We come very often across a variety of articles that advise us new and well-known ways to make ourselves liked at work. Jenni Maier, author of the following piece clearly saw an open opportunity to be creative, as there are probably very few articles about the exact opposite: how to be the least-liked person in your office.

She does passes on 18 pearls of wisdom for any of us who want to compete for this prestigious title, and the battle is a hard one. Here they come:

  1. Go off on tangents as often as possible (bonus points if they include bizarre, highly personal details about your life). Aspire to be the person who everyone walks away from saying, “I have no idea how that conversation started.”
  2. Bring fish for lunch. Wait until the kitchen is packed and then heat it up in the microwave. Have the audacity to get offended when someone walks in and says, “What smells?”
  3. Schedule meetings with no agendas. Make sure nothing of substance is discussed. Then, as everyone’s getting up to leave, say, “OK, so we’re all clear on next steps?”
  4. Turn the volume on your phone all the way up. And don’t answer it when it starts ringing. Instead—and this is key—join in with everyone else who’s looking around for the offender. Do this for several minutes before realizing that it’s you.
  5. Make eye contact with co-workers you don’t know well in the bathroom. Hold it.
  6. Talk at length about football (or any other sport or hobby of choice), and pretend not to notice that the person you’re speaking with does not care. Decide that her eyes always glaze over like that and that she often appears to be “playing dead” during conversation.
  7. Pull a “Hansel and Gretel” by showing up to the office sick and leaving a trail of wadded up tissues everywhere you go in the office.
  8. Speak only in metaphors and inspirational Facebook memes. After all, you miss 100% of the shots you never take.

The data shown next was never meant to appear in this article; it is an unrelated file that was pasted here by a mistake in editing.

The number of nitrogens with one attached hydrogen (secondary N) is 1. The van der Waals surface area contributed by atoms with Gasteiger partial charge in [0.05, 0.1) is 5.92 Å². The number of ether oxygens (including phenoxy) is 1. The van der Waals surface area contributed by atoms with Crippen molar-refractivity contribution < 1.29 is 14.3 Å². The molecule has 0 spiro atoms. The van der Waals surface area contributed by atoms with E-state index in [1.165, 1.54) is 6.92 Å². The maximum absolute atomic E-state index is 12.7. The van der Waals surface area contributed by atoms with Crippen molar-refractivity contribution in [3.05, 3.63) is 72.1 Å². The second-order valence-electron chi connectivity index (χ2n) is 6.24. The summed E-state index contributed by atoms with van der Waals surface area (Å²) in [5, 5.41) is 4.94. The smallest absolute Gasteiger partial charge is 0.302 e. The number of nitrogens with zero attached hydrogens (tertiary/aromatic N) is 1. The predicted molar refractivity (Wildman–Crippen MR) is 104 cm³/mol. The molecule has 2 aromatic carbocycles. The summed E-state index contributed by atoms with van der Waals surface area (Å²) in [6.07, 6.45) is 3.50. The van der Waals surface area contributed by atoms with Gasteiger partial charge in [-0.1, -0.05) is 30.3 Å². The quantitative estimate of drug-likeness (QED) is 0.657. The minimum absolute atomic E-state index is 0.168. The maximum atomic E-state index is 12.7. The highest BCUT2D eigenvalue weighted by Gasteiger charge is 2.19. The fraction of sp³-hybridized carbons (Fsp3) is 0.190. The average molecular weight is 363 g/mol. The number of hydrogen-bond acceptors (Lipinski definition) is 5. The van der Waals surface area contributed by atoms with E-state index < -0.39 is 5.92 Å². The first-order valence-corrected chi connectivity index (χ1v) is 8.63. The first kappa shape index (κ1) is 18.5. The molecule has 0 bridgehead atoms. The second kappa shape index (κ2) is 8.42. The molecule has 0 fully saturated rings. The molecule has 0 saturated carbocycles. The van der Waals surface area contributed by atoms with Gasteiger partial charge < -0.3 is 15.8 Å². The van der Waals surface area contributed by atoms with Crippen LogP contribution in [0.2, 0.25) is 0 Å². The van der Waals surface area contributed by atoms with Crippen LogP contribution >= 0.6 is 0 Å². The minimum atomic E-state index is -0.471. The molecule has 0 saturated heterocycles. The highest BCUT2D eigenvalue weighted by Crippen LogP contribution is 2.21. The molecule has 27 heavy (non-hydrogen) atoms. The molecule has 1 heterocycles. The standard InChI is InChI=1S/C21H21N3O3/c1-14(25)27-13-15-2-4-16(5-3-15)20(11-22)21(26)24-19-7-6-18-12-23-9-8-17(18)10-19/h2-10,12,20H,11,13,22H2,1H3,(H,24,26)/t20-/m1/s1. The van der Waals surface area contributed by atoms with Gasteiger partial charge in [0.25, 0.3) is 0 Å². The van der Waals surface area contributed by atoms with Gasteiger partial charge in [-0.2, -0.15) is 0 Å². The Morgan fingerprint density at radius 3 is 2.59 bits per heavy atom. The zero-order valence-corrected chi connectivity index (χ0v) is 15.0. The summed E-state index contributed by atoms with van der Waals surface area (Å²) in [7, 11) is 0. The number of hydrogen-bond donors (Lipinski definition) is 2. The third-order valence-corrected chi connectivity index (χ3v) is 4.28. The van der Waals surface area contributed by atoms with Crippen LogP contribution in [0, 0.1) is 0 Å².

9. Ask your colleague if he’s free to chat by approaching his chair from behind and lurking there until he turns around. Bonus points if he jumps.
  10. Answer “How was your weekend?” in detail even though the other person was just asking to be polite and is now fidgeting listening to you talk about your Saturday morning yoga class drama.
  11. Talk about how stressed you are. Make sure every other sentence includes phrases like, “I just have a lot of my plate,” “My plate’s really full right now,” and “Has anyone seen my plate? It’s the one jam-packed with obligations.”
  12. Pretend that it’s humanly possible to “forget to eat lunch” because you’re busy.
  13. Insist on weekly check-in meetings with people you work with only occasionally. Then regularly cancel them at the last minute.
  14. Keep quiet when your co-worker has something in her teeth and is about to give a presentation.
  15. Pull out your phone when someone asks if you had a good vacation. Physically prevent them from moving until they look at least 35 photos from your trip. (OK, you may keep it to 30 if they say something like, “Wow, you’re like a professional photographer, I’d buy that.”)
  16. Friend your colleagues on Facebook and invite them to every open mic night you perform at. If you receive no response online, ask in person if they’ll come support you because it would mean the world. After they say yes, respond with, “By the way, it costs $35 and it’s a two-drink minimum. Also, I don’t go on until 11 PM.”
  17. Write your emails in such a way that every line can be misinterpreted. Leave the person saying, “Either this is the most genuine message I’ve received or the most passive-aggressive.”
  18. Take this article seriously.